• A supply chain channel: disruptions of global commodity-based supply chains.
  • A financial channel: the overlap of financial and commodity price cycles resulting in procyclical capital flows and debt servicing costs.

In our paper, we looked at how the interplay of these three channels can be particularly damaging. And how this played out in the case of Ghana.

None of these channels is unique to the COVID-19 pandemic. However, the size and the speed with which the demand for commodities collapsed was unique, as was the simultaneous shock to demand and disruptions to global supply chains.

What’s different this time round?

The pandemic caused a massive and instant reduction of global economic activity. Between February and March 2020, global merchandise trade shrank by 8%. Between January and April 2020, industrial production dropped by 30% in the EU and and 20% in the US – two major trading destinations for Ghana.

The significant decline in economic activity led to reduced demand for commodities, representing a substantial demand shock, and leading to a sharp drop in commodity prices. This wasn’t true for all commodities. But supply chain disruptions due to hold ups at ports when importers or exporters went into lock down disrupted commodity exporters’ revenues streams.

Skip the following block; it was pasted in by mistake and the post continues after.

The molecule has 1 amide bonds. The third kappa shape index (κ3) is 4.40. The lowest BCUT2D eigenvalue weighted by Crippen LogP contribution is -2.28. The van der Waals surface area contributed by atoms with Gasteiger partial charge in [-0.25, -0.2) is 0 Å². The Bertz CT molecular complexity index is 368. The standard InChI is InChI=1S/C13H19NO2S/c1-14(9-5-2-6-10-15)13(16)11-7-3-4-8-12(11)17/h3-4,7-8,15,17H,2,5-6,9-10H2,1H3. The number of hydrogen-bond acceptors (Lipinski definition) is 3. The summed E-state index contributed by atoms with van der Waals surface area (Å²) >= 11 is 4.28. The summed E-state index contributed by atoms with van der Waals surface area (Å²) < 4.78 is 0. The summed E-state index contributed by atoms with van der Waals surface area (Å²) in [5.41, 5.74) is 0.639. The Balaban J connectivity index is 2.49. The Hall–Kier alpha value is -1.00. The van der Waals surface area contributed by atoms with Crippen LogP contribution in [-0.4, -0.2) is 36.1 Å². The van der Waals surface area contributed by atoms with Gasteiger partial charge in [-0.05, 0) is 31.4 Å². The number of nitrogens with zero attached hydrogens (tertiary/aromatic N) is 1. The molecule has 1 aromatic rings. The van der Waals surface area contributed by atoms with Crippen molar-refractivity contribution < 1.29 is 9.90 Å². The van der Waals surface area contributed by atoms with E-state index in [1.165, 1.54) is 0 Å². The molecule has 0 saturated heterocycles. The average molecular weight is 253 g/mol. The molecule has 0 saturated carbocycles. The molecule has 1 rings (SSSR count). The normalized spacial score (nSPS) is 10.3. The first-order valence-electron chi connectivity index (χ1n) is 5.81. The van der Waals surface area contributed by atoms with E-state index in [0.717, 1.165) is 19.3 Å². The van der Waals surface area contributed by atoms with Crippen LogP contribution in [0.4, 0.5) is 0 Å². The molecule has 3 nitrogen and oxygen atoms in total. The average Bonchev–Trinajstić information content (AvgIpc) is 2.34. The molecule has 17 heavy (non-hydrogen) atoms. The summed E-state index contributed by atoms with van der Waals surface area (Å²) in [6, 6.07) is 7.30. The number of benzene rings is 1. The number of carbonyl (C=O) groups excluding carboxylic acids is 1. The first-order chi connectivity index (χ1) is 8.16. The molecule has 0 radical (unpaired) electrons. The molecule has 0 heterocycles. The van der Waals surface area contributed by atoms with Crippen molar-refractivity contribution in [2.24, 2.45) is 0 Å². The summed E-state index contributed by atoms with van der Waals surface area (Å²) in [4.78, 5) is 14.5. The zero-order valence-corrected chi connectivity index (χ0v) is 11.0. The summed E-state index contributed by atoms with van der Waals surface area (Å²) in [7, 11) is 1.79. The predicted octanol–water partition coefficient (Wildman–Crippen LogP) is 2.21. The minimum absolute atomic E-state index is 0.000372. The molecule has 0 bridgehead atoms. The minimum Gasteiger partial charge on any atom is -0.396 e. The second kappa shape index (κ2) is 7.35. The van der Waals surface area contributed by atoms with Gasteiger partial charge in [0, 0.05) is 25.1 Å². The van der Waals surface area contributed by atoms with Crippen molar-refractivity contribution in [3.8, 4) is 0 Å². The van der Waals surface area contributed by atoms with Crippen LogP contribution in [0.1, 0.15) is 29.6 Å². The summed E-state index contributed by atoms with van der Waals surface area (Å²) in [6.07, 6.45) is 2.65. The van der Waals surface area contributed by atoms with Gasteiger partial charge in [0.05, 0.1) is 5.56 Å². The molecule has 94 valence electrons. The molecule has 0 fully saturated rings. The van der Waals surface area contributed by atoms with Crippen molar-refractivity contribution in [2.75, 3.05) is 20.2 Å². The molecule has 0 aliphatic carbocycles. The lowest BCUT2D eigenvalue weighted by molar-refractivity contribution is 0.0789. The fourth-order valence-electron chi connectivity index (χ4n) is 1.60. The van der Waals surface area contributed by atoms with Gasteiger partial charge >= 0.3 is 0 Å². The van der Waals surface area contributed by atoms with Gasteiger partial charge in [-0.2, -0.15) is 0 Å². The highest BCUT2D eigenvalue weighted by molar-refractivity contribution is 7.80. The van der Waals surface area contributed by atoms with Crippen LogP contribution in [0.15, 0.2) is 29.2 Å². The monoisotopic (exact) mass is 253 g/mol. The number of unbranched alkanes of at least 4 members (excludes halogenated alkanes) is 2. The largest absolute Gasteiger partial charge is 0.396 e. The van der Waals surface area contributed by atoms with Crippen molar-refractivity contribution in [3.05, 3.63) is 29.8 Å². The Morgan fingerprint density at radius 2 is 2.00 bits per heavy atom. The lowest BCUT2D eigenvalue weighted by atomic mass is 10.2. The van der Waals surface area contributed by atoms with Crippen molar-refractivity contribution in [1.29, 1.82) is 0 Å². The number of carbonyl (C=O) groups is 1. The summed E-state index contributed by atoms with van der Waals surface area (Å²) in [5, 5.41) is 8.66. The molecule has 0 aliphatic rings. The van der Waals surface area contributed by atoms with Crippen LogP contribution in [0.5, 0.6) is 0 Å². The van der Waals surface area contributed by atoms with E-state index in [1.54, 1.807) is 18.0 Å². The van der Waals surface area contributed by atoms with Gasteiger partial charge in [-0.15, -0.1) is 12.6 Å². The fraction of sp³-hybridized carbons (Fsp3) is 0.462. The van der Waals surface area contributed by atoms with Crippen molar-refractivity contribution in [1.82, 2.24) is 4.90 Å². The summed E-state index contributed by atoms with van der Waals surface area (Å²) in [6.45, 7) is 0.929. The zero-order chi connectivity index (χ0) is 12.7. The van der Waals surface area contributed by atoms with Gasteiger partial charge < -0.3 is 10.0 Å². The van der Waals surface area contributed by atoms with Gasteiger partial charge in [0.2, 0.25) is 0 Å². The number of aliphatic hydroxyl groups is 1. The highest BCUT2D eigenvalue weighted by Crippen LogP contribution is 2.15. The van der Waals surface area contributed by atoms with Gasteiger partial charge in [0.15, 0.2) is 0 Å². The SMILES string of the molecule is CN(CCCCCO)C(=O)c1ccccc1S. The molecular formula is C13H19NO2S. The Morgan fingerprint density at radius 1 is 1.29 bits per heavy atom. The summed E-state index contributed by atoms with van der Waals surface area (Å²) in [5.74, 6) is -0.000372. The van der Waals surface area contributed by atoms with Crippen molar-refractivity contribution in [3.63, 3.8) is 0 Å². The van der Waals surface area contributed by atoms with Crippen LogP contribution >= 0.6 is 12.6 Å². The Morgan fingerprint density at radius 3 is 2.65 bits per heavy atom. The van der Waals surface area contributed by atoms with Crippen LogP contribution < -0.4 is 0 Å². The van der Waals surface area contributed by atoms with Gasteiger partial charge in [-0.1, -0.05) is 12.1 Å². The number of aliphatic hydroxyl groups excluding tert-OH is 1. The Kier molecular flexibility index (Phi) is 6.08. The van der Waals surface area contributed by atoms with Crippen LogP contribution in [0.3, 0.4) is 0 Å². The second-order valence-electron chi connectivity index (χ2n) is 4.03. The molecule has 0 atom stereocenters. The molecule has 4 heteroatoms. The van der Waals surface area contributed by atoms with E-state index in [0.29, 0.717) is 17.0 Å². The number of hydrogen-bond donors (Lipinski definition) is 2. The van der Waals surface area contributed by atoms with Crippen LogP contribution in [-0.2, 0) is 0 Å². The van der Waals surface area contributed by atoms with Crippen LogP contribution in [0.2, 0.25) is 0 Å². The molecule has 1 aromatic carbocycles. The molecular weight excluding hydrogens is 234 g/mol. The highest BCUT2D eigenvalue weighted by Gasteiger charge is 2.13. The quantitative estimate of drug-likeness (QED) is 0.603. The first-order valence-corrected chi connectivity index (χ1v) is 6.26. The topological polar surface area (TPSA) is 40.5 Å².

The squeeze in revenue streams reduced commodity dependent economies’ access to foreign exchange and made debt servicing and financing of essential imports (including medical supplies) difficult.

These dynamics were accompanied by an unprecedented net-portfolio outflow in March 2020 as financial investors moved their assets to safety and a downgrading of credit ratings for many commodity exporters. Ghana was one such country.

As market-based credit became unavailable or unaffordable, sovereign wealth funds suffered a triple-drain: a decline in value of financial assets that the funds had invested in, a commodity price slump squeezing funding allocation, and a liquidation of assets by governments to increase their fiscal space. Ghana, running out of fiscal space, was forced to tap into its Petroleum Fund and indicated a planned liquidation of US$0.2 billion.